Like many intellectuals who came of age during the Depression, Mills hoped that America would advance beyond the competitive capitalism implicated in the crash of 1929. But to his disappointment, the new politics appeared more tepid than transformative. Despite its social welfare advances, Keynesian economics substantially sustained the free-market system while liberalism's do-or-die pledge to contain Soviet power contributed to the militarization of American society. In response, Mills posited what he called the "politics of truth," shorthand for a searching and critical reexamination of the nation's values, commitments, and goals. Notwithstanding the suggestive optimism in the phrase, it translated into a frankly dystopian vision of the Modern Age. In a series of important books on contemporary America - The New Men of Power (1948), White Collar (1951), and the aforementioned The Power Elite - Mills maintained that the imperatives of the U.S. consumer-based economy combined with imperial ambitions to constrict freedom of thought and action.

Such a gloomy conclusion was heresy in an academy that rallied around the midcentury claim of Mills's Columbia colleague Daniel Bell '60GSAS that, with fascism defeated and communism contained, the West had reached a benign "end of ideology." Mills dismissed such thinking as sociology for the status quo, for it left precious little intellectual space to construct fresh centers of cultural resistance. Breaking from the guild, he ceased to write within the professional mainstream. Instead, his essays were coveted by such popular periodicals as Harper's and the Saturday Review of Literature. (The London Tribune celebrated Mills as "the true voice of American radicalism.") Read against the backdrop of the broader cultural zeitgeist, his books were distant but discernible cousins to The Catcher in the Rye and The Man in the Gray Flannel Suit.

Mills's independence from the academy raises the question of how far Geary's thesis holds up. He asserts that "a full understanding of [Mills's] ideas and their historical significance has been obscured by a captivating caricature of him as . . . a lone dissident." But with the possible exception of the doctorate-less David Riesman, author of the hugely successful The Lonely Crowd (1950), no other generational peer sociologist wrote as critically or as acutely about the dangers of economic and political power as Mills. Whether he was cultivated or not, a strong streak of occupational alienation and defiance underscored much of his work. As Geary himself notes, Mills's 1952 refusal to continue working on a long-standing BASR project tracking the flow of influence and information in Decatur, Illinois, "marked [his] definitive break with academic sociology as a whole." A number of factors influenced Mills's decision, including his colleagues' refusal to accept what he considered the clear political meaning of the study, namely, that Decatur, and by implication America, was a status-driven, elite-centered society.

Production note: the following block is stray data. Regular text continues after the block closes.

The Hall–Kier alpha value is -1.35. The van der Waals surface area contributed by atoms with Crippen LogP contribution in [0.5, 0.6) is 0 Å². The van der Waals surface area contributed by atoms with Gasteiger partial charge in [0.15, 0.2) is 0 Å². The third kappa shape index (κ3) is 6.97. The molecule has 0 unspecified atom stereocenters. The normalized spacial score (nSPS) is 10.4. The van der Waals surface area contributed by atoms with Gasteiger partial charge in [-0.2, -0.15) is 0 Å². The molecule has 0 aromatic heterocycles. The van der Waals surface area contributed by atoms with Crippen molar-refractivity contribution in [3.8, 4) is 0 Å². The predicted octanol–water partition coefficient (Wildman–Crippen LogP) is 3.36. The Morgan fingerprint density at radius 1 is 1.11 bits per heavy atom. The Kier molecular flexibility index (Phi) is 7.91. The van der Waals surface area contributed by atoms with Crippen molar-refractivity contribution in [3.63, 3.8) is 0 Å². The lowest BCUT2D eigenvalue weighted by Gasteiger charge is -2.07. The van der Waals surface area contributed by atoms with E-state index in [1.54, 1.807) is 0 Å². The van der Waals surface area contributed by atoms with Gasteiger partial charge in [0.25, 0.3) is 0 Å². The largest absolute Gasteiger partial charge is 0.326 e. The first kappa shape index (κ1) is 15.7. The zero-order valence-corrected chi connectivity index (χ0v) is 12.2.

In regard to Mills's personal life, all but absent in Radical Ambition, one wonders about the possible connections between his private and professional interests. Married four times to three women, a devotee of organic farming, and a skilled craftsman who built his own house, he approached his life as an ongoing creative process, not to be constricted by convention. Importantly, he pursued scholarship with a similar intentional élan atypical in a peer-review profession. How much of this "man apart" persona was calculated by Mills to accentuate his distance from the ivory tower is debatable. More certain is that some assessment of his regional background seems in order. Born in the South and educated in the Midwest, he stood conspicuously outside the academy's coastal centers of power. To what extent, in other words, did place shape his politics?